Is third-party delivery becoming a three-company race?
It appears that way, at least for now.
Most of the growth in third-party delivery over the past year has come from just two companies: DoorDash and Uber Eats. They’ve joined market leader Grubhub to form what appears to be a "big three" in the delivery and online ordering business—though a fourth company, Postmates, is also growing.
If such trends continue, the result could have major implications for restaurant companies and especially smaller chains that might be forced to accept less favorable deals just to get in front of the providers’ customers.
“The real estate on the customers’ phones is limited,” said Nick Mazing, director of research for financial services firm Sentieo. “Will the land-grab only benefit the largest existing players, and then strategically disadvantage smaller brands who are now forced into a relationship with an order-and-delivery company just to be in front of customers?”
There’s no question that delivery is growing at a breakneck pace, as venture capital-backed providers quickly expand, and restaurant companies scramble to add the service with a belief that more customers will want their food that way.
But much of the recent growth has been concentrated with Uber Eats and DoorDash.
According to Technomic, Grubhub was the dominant delivery provider in the fourth quarter of 2017, accounting for $1.1 billion of the $1.9 billion market—or nearly 60% of the sales generated by the five largest companies, which also include Postmates and Caviar.
Sales had increased 45% by the fourth quarter of 2018—when delivery providers generated $2.8 billion in revenue.
Uber Eats and DoorDash together combined for 82% of that growth. Their share of the revenues generated by the five largest players rose dramatically over the past year alone, from 30% of that market to 46%.
It’s easy to see why. Uber Eats’ growth has come largely thanks to its landmark 2017 deal with McDonald’s Corp. that today stands as one of the most important industry deals in recent years: It essentially put the delivery race into hyperdrive.
DoorDash, meanwhile, has aggressively inked deals with numerous companies such as Wendy’s, Dunkin’ Brands and Chipotle Mexican Grill and, backed by well over $1 billion in investment, has marketed those firms heavily while expanding into more markets.
Grubhub hasn’t exactly sat idly by and watched all of this happen. It had a landmark deal of its own with Yum Brands, which last year agreed to invest $200 million in the online ordering service. Grubhub is now providing delivery for Yum’s KFC and Taco Bell brands, which receive favorable delivery rates.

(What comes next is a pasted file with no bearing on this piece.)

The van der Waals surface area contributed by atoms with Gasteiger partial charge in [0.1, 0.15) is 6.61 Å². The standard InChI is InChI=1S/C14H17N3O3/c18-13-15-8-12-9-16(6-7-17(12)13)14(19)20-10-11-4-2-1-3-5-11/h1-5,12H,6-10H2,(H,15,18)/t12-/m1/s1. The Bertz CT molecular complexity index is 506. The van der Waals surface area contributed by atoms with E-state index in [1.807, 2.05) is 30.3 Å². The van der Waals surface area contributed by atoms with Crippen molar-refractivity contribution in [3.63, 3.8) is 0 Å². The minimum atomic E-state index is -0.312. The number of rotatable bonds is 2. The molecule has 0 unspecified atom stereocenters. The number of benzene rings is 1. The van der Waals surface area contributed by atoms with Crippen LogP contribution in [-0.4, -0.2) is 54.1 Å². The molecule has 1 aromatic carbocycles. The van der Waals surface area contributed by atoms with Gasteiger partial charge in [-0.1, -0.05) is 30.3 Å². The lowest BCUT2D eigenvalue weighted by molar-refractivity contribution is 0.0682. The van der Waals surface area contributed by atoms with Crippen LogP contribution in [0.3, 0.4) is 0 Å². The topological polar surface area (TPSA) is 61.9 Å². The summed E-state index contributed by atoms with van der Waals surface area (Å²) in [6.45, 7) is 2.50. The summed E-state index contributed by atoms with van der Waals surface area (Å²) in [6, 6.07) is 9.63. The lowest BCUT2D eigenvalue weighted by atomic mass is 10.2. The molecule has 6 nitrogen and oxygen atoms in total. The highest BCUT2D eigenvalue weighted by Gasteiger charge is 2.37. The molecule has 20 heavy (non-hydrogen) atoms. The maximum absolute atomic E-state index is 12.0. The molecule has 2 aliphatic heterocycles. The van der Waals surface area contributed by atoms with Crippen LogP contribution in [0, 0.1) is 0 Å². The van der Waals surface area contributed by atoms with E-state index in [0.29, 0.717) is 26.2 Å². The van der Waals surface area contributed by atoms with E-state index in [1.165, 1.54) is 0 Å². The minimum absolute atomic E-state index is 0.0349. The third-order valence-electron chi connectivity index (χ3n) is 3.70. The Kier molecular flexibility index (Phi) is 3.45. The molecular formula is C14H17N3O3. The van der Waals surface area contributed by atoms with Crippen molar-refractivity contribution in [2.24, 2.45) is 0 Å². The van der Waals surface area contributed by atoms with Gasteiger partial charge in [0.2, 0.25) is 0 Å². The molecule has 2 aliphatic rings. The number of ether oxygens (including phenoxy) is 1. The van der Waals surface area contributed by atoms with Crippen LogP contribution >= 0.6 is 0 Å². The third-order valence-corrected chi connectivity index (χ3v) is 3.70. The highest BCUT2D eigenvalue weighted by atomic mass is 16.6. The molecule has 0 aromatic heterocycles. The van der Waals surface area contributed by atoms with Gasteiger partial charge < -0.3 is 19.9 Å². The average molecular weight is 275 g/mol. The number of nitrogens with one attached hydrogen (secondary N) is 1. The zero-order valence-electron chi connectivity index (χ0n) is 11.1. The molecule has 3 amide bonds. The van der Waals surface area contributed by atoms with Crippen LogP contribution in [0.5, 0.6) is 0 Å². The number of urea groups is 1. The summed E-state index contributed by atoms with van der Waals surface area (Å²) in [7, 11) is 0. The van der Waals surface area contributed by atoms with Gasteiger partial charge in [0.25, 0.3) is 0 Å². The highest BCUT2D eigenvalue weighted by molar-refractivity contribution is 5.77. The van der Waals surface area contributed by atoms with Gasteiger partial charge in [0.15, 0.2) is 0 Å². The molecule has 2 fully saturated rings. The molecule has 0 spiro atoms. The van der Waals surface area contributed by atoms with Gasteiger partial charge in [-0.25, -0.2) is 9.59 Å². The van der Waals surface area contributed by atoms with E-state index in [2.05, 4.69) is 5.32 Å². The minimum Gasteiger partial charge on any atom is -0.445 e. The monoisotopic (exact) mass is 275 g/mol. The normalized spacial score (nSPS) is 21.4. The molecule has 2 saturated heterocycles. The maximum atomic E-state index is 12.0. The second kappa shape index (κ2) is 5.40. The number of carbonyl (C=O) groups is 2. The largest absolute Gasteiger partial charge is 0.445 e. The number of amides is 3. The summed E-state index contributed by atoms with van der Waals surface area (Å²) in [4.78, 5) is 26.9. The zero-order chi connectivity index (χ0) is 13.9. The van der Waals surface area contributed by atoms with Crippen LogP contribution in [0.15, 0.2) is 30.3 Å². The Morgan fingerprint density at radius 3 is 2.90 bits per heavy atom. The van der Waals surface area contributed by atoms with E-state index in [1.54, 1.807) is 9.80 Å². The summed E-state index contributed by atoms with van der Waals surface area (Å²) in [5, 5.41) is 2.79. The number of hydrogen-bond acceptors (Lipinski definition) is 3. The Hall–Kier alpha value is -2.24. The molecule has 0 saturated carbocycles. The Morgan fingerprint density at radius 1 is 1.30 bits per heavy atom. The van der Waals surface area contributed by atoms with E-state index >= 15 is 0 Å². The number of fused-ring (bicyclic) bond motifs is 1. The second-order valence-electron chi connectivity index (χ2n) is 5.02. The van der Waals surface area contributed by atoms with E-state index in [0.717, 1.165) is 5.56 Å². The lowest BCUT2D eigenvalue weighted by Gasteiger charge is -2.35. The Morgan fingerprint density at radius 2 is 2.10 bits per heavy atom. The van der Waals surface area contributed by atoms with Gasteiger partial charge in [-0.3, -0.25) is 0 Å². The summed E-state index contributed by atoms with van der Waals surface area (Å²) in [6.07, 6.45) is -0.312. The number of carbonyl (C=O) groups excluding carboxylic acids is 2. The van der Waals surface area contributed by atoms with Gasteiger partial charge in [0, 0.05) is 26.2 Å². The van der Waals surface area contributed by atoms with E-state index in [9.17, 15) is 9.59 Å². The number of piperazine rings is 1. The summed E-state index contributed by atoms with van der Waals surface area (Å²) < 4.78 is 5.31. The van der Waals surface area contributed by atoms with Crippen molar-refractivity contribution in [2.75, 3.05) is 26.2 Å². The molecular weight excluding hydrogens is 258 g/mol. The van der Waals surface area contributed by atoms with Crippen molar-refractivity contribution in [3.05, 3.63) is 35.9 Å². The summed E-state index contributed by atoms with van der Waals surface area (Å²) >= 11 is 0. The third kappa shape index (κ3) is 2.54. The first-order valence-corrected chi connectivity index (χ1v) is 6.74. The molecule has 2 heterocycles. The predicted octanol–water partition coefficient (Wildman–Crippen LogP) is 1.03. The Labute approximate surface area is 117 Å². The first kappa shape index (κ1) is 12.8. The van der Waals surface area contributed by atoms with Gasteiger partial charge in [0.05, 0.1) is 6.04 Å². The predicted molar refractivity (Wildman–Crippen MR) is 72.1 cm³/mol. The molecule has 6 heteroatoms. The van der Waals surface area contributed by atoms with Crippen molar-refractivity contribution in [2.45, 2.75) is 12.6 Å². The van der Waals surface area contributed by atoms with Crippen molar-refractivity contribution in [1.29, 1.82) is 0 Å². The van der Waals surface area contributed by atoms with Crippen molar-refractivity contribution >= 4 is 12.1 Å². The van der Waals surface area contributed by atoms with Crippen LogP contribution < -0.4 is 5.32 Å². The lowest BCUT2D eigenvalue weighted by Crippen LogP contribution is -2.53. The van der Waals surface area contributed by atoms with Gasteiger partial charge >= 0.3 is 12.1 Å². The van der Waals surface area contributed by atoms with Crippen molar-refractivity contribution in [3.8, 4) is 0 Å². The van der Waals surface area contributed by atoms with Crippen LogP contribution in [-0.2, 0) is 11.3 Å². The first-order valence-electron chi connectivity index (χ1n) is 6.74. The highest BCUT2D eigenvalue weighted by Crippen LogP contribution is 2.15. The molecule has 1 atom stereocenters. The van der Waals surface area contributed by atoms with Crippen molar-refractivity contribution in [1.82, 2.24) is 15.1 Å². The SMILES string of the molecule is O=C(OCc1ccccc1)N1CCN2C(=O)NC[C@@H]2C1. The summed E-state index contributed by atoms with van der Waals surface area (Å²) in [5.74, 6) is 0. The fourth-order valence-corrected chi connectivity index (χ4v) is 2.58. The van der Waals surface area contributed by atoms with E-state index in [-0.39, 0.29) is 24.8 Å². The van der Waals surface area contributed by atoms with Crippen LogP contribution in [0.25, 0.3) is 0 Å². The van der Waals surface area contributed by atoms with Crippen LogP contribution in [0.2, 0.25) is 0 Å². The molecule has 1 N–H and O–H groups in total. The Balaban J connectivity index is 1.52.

But restaurant companies might be ceding too much power over to the delivery providers.
Restaurant company executives clearly view delivery with a certain sense of priority—even though such orders still represent a tiny fraction of their overall business.
In general, restaurant companies rarely mention vendors in their earnings calls with investors.
According to a search of transcripts on Sentieo, mentions of DoorDash on company transcripts increased five times, from just 12 mentions in 2016 to 62 last year.
Uber Eats, which was created in 2016, saw an even bigger jump, from just four mentions that year to 62 in 2018, according to a search of Sentieo. Grubhub, the market leader, saw mentions increase from 13 to 63 over the same time period.
By contrast, we found few mentions of giant food distributor Sysco in earnings call transcripts.
Restaurant companies are giving delivery providers a lot of power—essentially handing the relationship with their customer over to an intermediary that might not have the chains’ best interests in mind. “No other vendor has that kind of power,” Mazing said. “Sysco can’t take the relationship. The payment processor can’t. So this is a new threat.”
To be sure, the delivery business is still quite early in its history. At just under $10 billion, the five largest providers wouldn’t even be a top-five restaurant chain, based on Technomic's Top 500 Chain Restaurant Report.
In addition, these companies have to make a profit, something that has yet to happen. It’s still possible that the business can’t quite make it work.
But it’s clear that a certain segment of the population loves delivery, despite its cost. It’s also difficult for restaurant companies to start their own services and do so profitably.
The four largest players own the most popular food and drink mobile apps right now, setting up a future in which they are becoming the mobile marketplace of choice for food orders.
As such, the market is setting up to give major advantages to large chains that can negotiate better rates with these companies, leaving smaller companies with lower profits—or forcing them to merge with other smaller restaurant chains in a bid to improve their own negotiating leverage.
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